Posts Tagged ‘Trolleybus’

Trams, Buses & Trolleybuses Can Co-exist

June 4, 2010

On another blog, a long standing member of the SkyTrain/metro fraternity alluded to the fact that LRT and buses could not co-exist on the Granville Mall. Sorry to disappoint the purveyors of misinformation, but they can and do in many cities.

A photo essay from several cities proves the point.

Milan

 

Geneva

 

Essen
Riga

Ghent

Geneva

When Trolleybus and Streetcar Cross Paths

May 11, 2010

In answer to a query from a regular poster, ‘Zwei’ has found a picture of a Russian trolleybus and tram intersection showing the overhead.  I have included from Wikipedia, a short description of tram/trolleybus junctions, locations, and the electric overhead.

Tram – Trolleybus Crossings

From Wikipedia

Trams draw their power from a single overhead wire at about 500 to 750 V, while trolleybuses draw their power from two overhead wires, at a similar voltage. Because of that, at least one of the trolleybus wires must be insulated from tram wires. This is usually solved by the trolleybus wires running continuously through the crossing, with the tram conductors a few centimetres lower. Close to the junction on each side, the wire merges into a solid bar running parallel to the trolleybus wires for about half a metre. Another bar similarly angled at its ends is hung between the trolleybus wires. This is electrically connected above to the tram wire. The tram’s pantograph bridges the gap between the different conductors, providing it with a continuous pickup.

Where the tram wire crosses, the trolleybus wires are protected by an inverted trough of insulating material extending 20 or 30 mm below.

Until 1946, there was a level crossing in Stockholm, Sweden between the railway south of Stockholm Central Station and a tramway line. The tramway operated on 600-700 V DC and the railway on 15 kV AC. Some crossings between tramway/light rail and railways are still extant in Germany. In Zurich, Switzerland the VBZ trolleybus line 32 has a level crossing with the 1200 V DC railway to mount Uetliberg; at many places in the town trolleybus lines cross the tramway. In the Swiss village of Suhr the WSB tramway operating at 1200 V DC crosses the SBB line at 15 kV AC. In some cities, trolleybuses and trams have shared the same positive (feed) wire. In such cases a normal trolleybus frog can be used.

Another system that has been used is to coincide section breaks with the crossing point so that the crossing is electrically dead.

Australia

Many cities had trams and fishsticks both using trolley pole current collection. They used insulated crossovers which required tram drivers to put the controller into neutral and coast through. Trolleybus drivers had to either lift off the accelerator or switch to auxiliary power.

In Melbourne, Victoria, tram drivers put the controller into neutral and coast through section insulators, indicated by insulator markings between the rails.

Melbourne has four level crossings between electrified suburban railways and tram lines. They have complex switching arrangements to separate the 1500 V DC overhead of the railway and the 650 V DC of the trams, called an overhead square. Proposals have been put forward which would see these crossings grade separated or the tram routes diverted.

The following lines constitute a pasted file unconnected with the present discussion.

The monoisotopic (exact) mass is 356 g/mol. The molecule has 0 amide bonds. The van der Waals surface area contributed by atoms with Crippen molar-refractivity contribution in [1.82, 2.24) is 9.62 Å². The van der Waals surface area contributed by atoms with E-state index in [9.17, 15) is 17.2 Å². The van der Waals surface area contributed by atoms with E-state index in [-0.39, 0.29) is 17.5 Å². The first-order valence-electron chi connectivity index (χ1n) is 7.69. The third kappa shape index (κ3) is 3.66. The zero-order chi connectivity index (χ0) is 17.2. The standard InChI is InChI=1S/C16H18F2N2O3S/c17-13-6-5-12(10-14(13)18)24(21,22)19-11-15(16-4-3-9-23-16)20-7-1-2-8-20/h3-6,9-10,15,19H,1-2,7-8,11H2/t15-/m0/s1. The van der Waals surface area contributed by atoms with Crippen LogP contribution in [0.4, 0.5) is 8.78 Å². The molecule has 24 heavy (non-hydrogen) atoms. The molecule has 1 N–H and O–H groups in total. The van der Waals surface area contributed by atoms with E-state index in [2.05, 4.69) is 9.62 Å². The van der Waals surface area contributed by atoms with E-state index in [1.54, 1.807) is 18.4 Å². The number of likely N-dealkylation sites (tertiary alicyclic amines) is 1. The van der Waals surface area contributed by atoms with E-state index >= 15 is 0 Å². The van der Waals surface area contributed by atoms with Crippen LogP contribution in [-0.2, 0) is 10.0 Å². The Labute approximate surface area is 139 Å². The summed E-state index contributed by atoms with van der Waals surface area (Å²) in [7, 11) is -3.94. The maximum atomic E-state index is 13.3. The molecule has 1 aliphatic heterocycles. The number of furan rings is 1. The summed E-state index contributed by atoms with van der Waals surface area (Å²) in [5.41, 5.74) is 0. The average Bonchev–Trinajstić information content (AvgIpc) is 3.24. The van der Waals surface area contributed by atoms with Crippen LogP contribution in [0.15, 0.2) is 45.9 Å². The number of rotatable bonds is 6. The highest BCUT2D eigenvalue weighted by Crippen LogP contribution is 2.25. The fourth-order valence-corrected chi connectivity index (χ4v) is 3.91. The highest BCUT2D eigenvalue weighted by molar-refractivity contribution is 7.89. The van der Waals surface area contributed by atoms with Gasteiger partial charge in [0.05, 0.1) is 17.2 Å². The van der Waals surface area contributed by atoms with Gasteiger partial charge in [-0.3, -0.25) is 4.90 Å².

Greece

In Athens, there are two crossings between tram and trolleybus wires, at Vas. Amalias Avenue and Vas. Olgas Avenue, and at Ardittou Street and Athanasiou Diakou Street. They use the above-mentioned solution.

From the opening of the tram system in the summer of 2004, trams and trolleybuses in the direction of Pagrati shared the same exclusive lane, about 400m long, on the far right side of Vas. Olgas Avenue, with tram and trolleybus wires side-by-side above a narrow lane of road. The trolleybus wires were on the far right of the lane, away from the trams’ (very wide) pantographs. Trolleybus drivers were required to drive very slowly because the trolley poles were extended to their limits. A change of route for trolleybuses was implemented in mid-2005, ending this arrangement.

Italy

In Milan  most tramway lines cross the circular trolleybus line once or twice, so crossings between overhead tram and trolleybus wires are quite commonplace. Trolleybus and tram wires run parallel in some streets, like viale Stelvio and viale Tibaldi.

Close-up of a tram/trolleybus junction.

Adiós Seattle’s Trolley Buses?

May 10, 2010

It seems transit authorities are taking a hard look at Seattle’s trolley bus system, with an eye to abandon the service. The problem in Seattle, as in Vancouver, the trolley buses are only seen as a electric bus, not a different transit mode suited for a specific job. Trolley buses should be used on heavily used routes, especially hilly routes, with stops every 450 metres or more. Broadway is a prime example of their ill use as if a European style trolley bus service were to be used, there would not be any need for the diesel 99B-Line express buses.

The term ‘hybrid‘ tends to scare me as it is the term used with experimental operation and that translates into expensive operation.

In the real world, trolley buses are slowly becoming a thing of the past, being replaced by low-end streetcars or more glitzy proprietary GLT or guided bus.

Fate of trolleybuses hangs in balance

King County Metro Transit’s fleet of 159 trolleybuses need to be replaced soon, but what they should be replaced with is up for debate

By Mike Lindblom

Seattle Times transportation reporter

About one-fifth of all King County Metro Transit rides are made on an electric bus, powered by a nonpolluting trolley wire overhead.

But the agency hasn’t purchased a new trolleybus since 1979.